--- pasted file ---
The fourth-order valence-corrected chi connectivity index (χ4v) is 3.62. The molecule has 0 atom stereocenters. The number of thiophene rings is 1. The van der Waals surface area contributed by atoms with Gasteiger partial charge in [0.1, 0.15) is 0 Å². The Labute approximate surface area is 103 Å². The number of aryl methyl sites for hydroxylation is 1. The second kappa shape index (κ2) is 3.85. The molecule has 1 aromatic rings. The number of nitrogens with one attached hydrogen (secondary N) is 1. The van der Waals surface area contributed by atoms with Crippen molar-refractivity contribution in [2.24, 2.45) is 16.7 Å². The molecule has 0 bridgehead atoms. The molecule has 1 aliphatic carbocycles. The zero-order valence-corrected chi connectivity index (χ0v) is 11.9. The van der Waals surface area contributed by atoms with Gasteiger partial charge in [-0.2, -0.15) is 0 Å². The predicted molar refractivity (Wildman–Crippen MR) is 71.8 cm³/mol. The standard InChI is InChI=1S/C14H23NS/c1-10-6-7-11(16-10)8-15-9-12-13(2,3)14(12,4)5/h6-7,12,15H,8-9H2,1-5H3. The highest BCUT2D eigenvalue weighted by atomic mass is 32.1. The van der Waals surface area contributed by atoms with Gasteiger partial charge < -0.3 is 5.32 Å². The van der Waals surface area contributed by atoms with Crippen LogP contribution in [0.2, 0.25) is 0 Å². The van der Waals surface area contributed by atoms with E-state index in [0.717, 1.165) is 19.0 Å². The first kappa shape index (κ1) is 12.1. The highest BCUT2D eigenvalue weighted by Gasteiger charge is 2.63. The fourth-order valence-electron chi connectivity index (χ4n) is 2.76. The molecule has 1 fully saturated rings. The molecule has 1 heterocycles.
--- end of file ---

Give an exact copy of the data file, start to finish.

The fourth-order valence-corrected chi connectivity index (χ4v) is 3.62. The molecule has 0 atom stereocenters. The number of thiophene rings is 1. The van der Waals surface area contributed by atoms with Gasteiger partial charge in [0.1, 0.15) is 0 Å². The Labute approximate surface area is 103 Å². The number of aryl methyl sites for hydroxylation is 1. The second kappa shape index (κ2) is 3.85. The molecule has 1 aromatic rings. The number of nitrogens with one attached hydrogen (secondary N) is 1. The van der Waals surface area contributed by atoms with Crippen molar-refractivity contribution in [2.24, 2.45) is 16.7 Å². The molecule has 0 bridgehead atoms. The molecule has 1 aliphatic carbocycles. The zero-order valence-corrected chi connectivity index (χ0v) is 11.9. The van der Waals surface area contributed by atoms with Gasteiger partial charge in [-0.2, -0.15) is 0 Å². The predicted molar refractivity (Wildman–Crippen MR) is 71.8 cm³/mol. The standard InChI is InChI=1S/C14H23NS/c1-10-6-7-11(16-10)8-15-9-12-13(2,3)14(12,4)5/h6-7,12,15H,8-9H2,1-5H3. The highest BCUT2D eigenvalue weighted by atomic mass is 32.1. The van der Waals surface area contributed by atoms with Gasteiger partial charge < -0.3 is 5.32 Å². The van der Waals surface area contributed by atoms with Crippen LogP contribution in [0.2, 0.25) is 0 Å². The van der Waals surface area contributed by atoms with E-state index in [0.717, 1.165) is 19.0 Å². The first kappa shape index (κ1) is 12.1. The highest BCUT2D eigenvalue weighted by Gasteiger charge is 2.63. The fourth-order valence-electron chi connectivity index (χ4n) is 2.76. The molecule has 1 fully saturated rings. The molecule has 1 heterocycles.